a lot of people have quoted this, but it's amazing that no one mentioned the one thing this post failed to mention ...  Just because minimum wage laws don't exist doesn't mean a factory could drop wages below minimum wage.  In fact, if we look at many of the factory jobs in the USA, they pay quite a bit higher than minimum wage.  Don't think for a second that this is because the companies are altruistic (although in some cases unions have pushed wages beyond what would otherwise be paid), it's because they wouldn't find enough competent workers willing to do the job at minimum wage.  Just like the product market, the labor market can be boiled down to supply and demand.  How many people do you know that would be willing to work 60 hour weeks for $5 an hour...  Sure there are unemployed people in the USA... but even most of them value their labor far above  minimum wage.

 

The people who will take minimum wage jobs (or low paying jobs in general in absence of minimum wage) are unskilled laborers who have very limited work experience (often teenagers), or people who are working second/third jobs, or working during school, and require VERY flexible work hours (in which case they value the flexibility of work around their schedule over the potential pay).  In the first two cases, the people who work hard and are ambitious are unlikely to stay at the lowest wages, and those workers who value flexibility more than high wages would not be ideal candidates for these jobs.  In my experience simply showing up on time, and working hard make you better than 95% of the low wage workers in the USA.

 

With this in mind it is clear that a company like apple could NOT get away with paying workers less than minimum wage in the USA regardless of whether the laws were on the books or not.  Reliable and productive workers would simply refuse to work for them unless they paid significantly higher wages.  Therefore, regardless of minimum wage laws, the effective minimum wage apple could pay people in the USA is MUCH higher than that in china.  Part of globalization is to bring up all countries standards of living by letting people in each country do what they can do most efficiently.  Taxing products made in china higher wouldn't necessarily mean more americans would have jobs, but it would ensure that americans would spend more money on everything they buy, and therefore they'd (by definition) have less money to buy other things..  Would the USA rather have hundreds of well-paid  employees designing iOS, or thousands of low wage employees assembling iphones....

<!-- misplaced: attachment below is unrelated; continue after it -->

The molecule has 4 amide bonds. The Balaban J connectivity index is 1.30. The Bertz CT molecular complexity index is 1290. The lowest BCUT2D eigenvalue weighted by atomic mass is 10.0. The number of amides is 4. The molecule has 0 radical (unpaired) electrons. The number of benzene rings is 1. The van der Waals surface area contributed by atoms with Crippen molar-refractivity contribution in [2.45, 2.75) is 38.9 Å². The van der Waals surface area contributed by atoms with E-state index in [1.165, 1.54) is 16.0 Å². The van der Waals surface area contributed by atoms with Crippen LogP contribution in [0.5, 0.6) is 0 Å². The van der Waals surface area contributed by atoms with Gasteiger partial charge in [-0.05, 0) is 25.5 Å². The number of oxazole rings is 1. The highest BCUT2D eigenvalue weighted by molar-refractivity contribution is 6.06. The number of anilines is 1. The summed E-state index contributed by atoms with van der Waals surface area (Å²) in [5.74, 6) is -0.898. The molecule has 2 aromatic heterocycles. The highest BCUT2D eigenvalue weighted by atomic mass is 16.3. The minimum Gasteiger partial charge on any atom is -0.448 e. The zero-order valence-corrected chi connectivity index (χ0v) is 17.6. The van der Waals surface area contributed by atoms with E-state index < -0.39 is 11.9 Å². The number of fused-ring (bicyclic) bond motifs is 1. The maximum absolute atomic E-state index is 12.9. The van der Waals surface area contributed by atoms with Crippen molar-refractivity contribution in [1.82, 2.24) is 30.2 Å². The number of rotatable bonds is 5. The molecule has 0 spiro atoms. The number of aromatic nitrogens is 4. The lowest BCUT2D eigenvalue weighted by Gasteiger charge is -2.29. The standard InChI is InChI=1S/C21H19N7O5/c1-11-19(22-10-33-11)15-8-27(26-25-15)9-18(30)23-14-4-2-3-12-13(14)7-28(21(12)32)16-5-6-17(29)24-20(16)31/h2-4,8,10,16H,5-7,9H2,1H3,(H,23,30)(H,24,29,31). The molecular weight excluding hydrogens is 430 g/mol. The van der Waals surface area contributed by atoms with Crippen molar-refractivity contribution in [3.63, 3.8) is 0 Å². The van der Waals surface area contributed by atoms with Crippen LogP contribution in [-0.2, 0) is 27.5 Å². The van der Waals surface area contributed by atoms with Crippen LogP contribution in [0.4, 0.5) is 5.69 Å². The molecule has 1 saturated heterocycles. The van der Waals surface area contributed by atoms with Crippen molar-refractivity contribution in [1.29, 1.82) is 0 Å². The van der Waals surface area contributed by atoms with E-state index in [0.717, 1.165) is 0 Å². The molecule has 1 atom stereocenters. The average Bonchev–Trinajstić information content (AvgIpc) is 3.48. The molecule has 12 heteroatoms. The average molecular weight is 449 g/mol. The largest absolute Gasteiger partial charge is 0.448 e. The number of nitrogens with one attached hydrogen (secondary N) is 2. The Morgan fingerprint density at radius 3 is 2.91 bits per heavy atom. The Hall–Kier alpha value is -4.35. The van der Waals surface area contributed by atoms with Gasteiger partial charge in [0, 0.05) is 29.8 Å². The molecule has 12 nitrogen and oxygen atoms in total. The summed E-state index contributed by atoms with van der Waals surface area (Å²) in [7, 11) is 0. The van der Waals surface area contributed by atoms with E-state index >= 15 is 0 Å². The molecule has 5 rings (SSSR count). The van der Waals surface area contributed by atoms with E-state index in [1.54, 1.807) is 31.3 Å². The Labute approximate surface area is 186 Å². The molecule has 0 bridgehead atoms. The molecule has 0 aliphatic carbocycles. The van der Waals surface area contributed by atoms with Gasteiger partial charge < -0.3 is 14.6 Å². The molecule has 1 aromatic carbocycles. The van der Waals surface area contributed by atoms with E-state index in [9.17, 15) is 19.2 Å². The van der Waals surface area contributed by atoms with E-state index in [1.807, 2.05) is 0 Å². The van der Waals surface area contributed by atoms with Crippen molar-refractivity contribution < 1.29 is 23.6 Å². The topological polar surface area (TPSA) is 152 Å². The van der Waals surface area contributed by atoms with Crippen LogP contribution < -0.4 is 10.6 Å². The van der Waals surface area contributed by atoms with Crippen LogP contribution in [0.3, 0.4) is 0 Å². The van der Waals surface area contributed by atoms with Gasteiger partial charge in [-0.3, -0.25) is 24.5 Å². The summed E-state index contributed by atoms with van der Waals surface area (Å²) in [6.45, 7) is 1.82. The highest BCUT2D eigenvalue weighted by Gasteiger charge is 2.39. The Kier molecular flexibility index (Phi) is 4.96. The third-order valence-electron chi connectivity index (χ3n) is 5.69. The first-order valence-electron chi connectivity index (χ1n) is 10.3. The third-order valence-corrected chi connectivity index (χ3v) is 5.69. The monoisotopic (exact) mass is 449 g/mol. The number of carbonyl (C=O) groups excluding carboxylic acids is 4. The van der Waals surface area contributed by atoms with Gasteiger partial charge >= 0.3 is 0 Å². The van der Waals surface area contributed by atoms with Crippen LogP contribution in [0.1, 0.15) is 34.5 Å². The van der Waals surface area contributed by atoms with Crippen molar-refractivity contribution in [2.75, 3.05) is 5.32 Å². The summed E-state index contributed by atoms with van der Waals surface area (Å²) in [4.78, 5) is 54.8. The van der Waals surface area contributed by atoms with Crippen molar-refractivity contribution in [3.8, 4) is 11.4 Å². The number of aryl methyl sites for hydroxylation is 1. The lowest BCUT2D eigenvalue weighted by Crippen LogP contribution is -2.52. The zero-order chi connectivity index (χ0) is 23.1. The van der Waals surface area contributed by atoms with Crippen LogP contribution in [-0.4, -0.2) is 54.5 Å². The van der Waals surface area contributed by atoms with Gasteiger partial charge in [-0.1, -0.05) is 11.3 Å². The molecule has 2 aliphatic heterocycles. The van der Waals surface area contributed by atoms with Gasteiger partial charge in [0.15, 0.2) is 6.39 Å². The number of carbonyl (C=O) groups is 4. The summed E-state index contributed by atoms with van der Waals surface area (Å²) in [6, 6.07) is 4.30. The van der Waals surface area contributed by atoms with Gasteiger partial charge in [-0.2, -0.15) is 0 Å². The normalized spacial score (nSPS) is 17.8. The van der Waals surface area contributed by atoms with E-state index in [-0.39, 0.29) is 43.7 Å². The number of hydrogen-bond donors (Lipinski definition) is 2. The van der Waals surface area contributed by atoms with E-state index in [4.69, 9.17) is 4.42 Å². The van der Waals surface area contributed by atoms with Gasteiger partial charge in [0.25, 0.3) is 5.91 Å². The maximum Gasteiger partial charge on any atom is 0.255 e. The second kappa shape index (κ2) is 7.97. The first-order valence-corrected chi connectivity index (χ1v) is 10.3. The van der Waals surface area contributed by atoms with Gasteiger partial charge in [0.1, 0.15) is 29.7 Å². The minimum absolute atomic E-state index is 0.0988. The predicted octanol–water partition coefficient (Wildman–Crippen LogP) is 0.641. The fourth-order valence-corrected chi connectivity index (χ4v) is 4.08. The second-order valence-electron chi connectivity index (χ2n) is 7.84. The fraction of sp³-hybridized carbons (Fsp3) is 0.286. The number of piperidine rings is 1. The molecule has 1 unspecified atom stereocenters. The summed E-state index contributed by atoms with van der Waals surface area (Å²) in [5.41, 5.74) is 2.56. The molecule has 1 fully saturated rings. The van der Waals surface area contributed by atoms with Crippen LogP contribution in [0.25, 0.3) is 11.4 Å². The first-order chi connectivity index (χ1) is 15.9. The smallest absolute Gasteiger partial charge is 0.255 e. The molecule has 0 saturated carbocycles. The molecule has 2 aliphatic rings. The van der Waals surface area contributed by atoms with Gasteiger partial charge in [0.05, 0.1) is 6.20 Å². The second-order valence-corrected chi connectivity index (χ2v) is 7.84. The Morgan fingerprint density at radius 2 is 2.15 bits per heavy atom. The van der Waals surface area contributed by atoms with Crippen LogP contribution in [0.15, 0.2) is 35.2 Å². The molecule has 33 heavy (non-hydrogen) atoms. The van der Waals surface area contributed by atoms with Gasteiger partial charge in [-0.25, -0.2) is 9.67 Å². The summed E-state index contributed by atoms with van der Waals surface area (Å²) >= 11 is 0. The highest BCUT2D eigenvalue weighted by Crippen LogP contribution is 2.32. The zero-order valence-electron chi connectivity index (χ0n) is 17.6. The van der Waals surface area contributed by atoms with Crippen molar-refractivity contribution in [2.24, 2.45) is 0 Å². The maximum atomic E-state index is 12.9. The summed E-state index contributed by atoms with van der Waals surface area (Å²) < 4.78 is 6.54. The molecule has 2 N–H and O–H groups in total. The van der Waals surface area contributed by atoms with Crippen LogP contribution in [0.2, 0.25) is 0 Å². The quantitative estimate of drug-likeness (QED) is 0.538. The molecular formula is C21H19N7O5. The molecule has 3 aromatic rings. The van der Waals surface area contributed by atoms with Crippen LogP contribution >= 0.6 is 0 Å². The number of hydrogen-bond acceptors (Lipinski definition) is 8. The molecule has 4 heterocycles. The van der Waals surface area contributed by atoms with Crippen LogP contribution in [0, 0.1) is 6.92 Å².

Phil

post #68 of 69
Quote:
Originally Posted by cameronj View Post

I'm not going to talk out of my ass and pretend to know something that I don't, </snip>.

 

Then stop talking, because that is exactly what you are doing with your repeated antagonism.

 

Quote:

Originally Posted by cameronj View Post

I do know the facts - phones are not manufactured by robots.  Thus it is not as good of an option as doing it by hand.  Whatever the possible reasons are, we will CERTAINLY never know which is actually the cause.

 

And you have less than no idea why.  So stop while you are only way behind.  

 

Robotic assembly on a iPhone style scale just is not feasible yet because the devices are both small and not able to be assembled in a manner that is robotics friendly given the current state of the art in sensing and control.  Plus outfitting the factory will cost a large fortune, large enough that the state of the art needs to be ready first. 

 

Robots assemble parts of cars where a few microns of motion here and there in error is tolerable, a few microns here and there sliding an iPhone together can be catastrophic to the device. The self correcting, self learning modulation of the human hand-eye system is still at least a decade better than robotic systems when an entire assembly line cannot be controlled to single micron precision.  It will happen, when will be longer than many will care to imagine, but when it does the swap over will happen at a dizzying pace that will probably cause plenty of social unhappiness where the cheap labor is today.

.
Reply
.
Reply
post #69 of 69
Quote:
Originally Posted by anantksundaram View Post

This is the main point that most of the posts above are missing. It's not about wages, environmental regulations, unions and such which are most small (less than 15% of US labor is unionized, for instance). There is no efficient supply chain that can achieve the scale, speed, and reliability that Asia has to sustain this type of manufacturing in the US.

 

I think that's the bottom line.  That was Jobs' point, I think, in the quote I posted earlier.  The jobs are gone because factories (that happen to be in China) are simply better at creating these devices now.  If you could do as high quality work in the US, you'd certainly save on shipping, so we already know we can't get the same quality at (cost of China mfg + shipping) here in the US.  I'm suspicious we can get the quality at all from current factories.

 

It's pretty realistic, short term, to say those jobs are gone.

New Posts  All Forums:Forum Nav:
  Return Home
  Back to Forum: General Discussion
AppleInsider › Forums › General › General Discussion › Establishing US assembly lines would be 'highly difficult' for Apple